Posted on: 11th Apr 2017
The government might be showing it all the support in the world, but there are those who believe that the new Lifetime ISA is in fact a completely overhyped product. In fact, there are many within the IFA community who have labelled it a dangerous product that will leave the vast majority of people worse-off, should they decide to go ahead with one.
As it stands, we’re just a couple of weeks into the new scheme and it is already looking like a bit of a washout. The controversial account type has been picked up by one major name only – Skipton – amidst claims by many others that the accounts are being mis-advertised and potential customers misled.
Some of the biggest names on the market, including Nationwide, have already confirmed they won’t be offering it, due to the fact that it is far too complicated and rarely proves beneficial. But given the fact that the government seems to be all-for the idea, what is it about the LISA product that makes it such a controversial topic?
Well, the first and most important point is that which centres on one of the most basic and important rules from the collective ISA community. Which is that to mix savings for your and for a house deposit is usually a very bad idea. These are two completely independent savings goals and should not be brought together as one, which is pretty much what the new LISA product does.
Many experts have lashed out at the scheme, stating that it is likely to lead to many people approachingwith not nearly enough put away to fund the years to follow.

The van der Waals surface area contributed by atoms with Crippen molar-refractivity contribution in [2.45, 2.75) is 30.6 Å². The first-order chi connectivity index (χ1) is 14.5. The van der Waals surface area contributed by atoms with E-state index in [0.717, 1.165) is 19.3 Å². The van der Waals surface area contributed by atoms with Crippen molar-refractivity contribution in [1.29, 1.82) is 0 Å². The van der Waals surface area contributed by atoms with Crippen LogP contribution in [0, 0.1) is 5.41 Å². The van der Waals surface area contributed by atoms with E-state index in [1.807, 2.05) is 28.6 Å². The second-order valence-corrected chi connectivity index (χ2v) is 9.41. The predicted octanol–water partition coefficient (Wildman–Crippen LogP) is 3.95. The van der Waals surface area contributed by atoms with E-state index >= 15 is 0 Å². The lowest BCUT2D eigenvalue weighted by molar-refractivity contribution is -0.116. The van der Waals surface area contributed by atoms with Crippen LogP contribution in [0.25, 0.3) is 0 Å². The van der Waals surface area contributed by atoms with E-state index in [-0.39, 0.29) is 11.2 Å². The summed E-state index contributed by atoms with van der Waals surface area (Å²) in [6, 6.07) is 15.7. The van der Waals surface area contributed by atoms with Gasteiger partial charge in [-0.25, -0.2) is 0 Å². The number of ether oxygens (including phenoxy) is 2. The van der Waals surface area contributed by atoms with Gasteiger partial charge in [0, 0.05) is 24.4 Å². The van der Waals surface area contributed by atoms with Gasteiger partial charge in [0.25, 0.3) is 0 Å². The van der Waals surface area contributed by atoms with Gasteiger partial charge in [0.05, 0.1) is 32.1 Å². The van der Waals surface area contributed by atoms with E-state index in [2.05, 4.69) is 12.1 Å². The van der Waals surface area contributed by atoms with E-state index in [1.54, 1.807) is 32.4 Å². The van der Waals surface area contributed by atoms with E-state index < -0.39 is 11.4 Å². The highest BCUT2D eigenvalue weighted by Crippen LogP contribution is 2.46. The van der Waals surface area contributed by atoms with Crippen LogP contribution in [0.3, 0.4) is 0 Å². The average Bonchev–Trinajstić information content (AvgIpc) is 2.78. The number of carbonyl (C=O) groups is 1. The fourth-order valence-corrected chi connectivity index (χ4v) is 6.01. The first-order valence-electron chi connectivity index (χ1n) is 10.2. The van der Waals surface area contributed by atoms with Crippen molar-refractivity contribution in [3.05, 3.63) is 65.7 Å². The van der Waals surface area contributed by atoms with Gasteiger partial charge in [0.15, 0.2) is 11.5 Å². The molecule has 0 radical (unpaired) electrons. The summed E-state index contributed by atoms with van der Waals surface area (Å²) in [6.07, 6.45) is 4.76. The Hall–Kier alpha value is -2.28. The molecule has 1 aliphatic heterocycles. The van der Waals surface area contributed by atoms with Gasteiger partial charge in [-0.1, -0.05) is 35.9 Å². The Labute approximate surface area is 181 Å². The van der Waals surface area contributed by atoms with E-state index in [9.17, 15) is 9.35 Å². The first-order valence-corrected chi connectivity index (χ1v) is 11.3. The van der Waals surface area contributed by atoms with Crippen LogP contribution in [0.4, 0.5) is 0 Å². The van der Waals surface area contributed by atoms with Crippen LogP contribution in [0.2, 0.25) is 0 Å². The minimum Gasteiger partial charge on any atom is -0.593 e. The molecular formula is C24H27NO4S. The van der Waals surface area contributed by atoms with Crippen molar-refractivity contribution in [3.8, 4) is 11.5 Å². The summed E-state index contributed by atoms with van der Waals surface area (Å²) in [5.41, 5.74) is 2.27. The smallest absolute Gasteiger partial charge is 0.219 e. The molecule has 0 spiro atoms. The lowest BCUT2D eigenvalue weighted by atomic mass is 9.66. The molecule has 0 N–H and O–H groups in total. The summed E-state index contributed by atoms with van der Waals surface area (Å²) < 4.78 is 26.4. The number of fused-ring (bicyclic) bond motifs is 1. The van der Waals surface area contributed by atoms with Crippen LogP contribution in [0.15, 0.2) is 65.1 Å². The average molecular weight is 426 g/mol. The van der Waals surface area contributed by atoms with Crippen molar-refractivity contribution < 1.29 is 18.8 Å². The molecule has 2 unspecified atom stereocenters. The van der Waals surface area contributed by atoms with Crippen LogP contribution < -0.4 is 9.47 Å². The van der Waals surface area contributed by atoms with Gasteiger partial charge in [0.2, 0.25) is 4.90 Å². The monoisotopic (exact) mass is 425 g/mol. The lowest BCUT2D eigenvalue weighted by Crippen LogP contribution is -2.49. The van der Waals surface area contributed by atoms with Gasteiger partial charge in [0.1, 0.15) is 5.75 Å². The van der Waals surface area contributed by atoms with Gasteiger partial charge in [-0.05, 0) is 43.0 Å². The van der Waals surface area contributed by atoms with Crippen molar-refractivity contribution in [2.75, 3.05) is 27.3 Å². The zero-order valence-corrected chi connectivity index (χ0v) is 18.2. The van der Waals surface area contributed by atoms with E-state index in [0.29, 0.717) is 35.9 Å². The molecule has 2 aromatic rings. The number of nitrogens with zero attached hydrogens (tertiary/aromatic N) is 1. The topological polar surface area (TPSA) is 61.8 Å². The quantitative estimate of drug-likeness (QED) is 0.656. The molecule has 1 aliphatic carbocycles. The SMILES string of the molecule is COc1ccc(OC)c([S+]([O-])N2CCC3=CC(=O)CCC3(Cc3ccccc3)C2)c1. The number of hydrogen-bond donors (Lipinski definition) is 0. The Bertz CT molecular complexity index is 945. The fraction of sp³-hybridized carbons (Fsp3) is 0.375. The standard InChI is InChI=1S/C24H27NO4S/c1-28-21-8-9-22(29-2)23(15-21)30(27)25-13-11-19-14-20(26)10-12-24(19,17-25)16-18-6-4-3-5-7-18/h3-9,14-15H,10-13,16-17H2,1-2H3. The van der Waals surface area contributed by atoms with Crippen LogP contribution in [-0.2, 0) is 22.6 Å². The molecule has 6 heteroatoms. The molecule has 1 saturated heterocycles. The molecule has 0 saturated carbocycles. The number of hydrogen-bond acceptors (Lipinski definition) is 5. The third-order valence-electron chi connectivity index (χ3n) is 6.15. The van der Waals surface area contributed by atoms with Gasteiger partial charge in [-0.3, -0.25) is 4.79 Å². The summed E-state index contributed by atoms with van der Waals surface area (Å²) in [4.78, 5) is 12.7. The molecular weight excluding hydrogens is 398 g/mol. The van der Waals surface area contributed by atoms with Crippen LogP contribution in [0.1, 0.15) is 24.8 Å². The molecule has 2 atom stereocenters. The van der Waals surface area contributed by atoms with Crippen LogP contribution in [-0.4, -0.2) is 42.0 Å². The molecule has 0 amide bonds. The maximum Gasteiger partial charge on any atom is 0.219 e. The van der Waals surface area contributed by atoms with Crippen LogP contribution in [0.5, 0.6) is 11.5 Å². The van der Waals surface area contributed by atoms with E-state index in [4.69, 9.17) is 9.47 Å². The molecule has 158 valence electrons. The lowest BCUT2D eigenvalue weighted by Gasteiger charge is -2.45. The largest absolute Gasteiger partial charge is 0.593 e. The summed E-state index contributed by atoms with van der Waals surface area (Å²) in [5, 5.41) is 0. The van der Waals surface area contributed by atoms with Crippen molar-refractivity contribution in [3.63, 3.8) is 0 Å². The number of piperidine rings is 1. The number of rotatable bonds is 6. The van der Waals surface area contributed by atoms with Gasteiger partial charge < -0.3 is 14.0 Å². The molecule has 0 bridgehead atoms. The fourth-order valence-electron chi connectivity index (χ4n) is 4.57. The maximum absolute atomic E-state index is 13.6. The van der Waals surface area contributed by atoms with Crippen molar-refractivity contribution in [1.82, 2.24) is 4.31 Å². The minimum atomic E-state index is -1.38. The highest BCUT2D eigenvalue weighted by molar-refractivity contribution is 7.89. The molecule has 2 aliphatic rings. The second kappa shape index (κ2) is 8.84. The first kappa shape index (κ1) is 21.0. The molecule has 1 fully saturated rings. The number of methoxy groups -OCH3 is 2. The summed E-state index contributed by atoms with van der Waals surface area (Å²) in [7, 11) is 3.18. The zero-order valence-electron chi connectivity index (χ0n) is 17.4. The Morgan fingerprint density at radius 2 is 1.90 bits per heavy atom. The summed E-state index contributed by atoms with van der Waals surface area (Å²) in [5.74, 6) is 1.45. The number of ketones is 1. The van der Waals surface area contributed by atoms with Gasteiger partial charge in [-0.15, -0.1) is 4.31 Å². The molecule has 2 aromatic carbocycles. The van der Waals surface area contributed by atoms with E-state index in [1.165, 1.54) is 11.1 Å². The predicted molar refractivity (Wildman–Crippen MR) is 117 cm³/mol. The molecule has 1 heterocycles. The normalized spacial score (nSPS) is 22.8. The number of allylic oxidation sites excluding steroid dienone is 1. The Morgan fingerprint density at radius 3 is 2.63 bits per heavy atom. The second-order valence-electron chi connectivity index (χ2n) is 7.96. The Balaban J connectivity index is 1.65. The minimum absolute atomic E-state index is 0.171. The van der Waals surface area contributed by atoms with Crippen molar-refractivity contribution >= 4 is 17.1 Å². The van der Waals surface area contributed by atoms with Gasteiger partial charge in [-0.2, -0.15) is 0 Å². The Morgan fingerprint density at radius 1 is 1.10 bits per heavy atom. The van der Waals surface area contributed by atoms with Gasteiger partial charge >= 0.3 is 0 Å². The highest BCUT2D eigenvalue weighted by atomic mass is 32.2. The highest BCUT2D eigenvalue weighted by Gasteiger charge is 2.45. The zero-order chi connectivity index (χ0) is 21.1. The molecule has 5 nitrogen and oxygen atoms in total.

“It is a dangerous product that could mislead people into buying something that is not right for them,” Formerminister Ros Altmann said.
“It is too complicated and there is a huge penalty if you take cash out too early –making it unsuitable for anyone who is saving with the idea of getting their money out at some stage.”
While the apparent offer of a 25% annual top-up from the government seems like an offer too good to pass up, it’s every bit a deal that’s too good to be true. What’s handed out with one hand is taken away with the other, in the form of harsh exit penalties if the cash is accessed before turning 60, unless it is to fund a home purchase or following the diagnosis of a terminal illness.
“The 25% bonus on the LISA works out exactly the same as the 20% tax relief people receive on pension savings,” Altmann added.
“But this generous boost to savings and the greater flexibility of the LISA could mean a big risk of younger people opting out of automatic enrolment workplace pensions, and missing out on contributions from their employer,”
“The basic message is this: if whoever is selling a lifetime ISA has not made sure you don’t have a better option of saving into a pension, you are in danger of mis-buying. And the seller is in danger of mis-selling,”
“Almost anyone will be better off in a pension – except those with rich grandparents who can afford to put away £4,000 a year so their grandchildren can gain the generous government bonus,”
“The LISA is a rich people’s gimmick. Is that really how the government should be spending money when they are making tax cuts elsewhere?”
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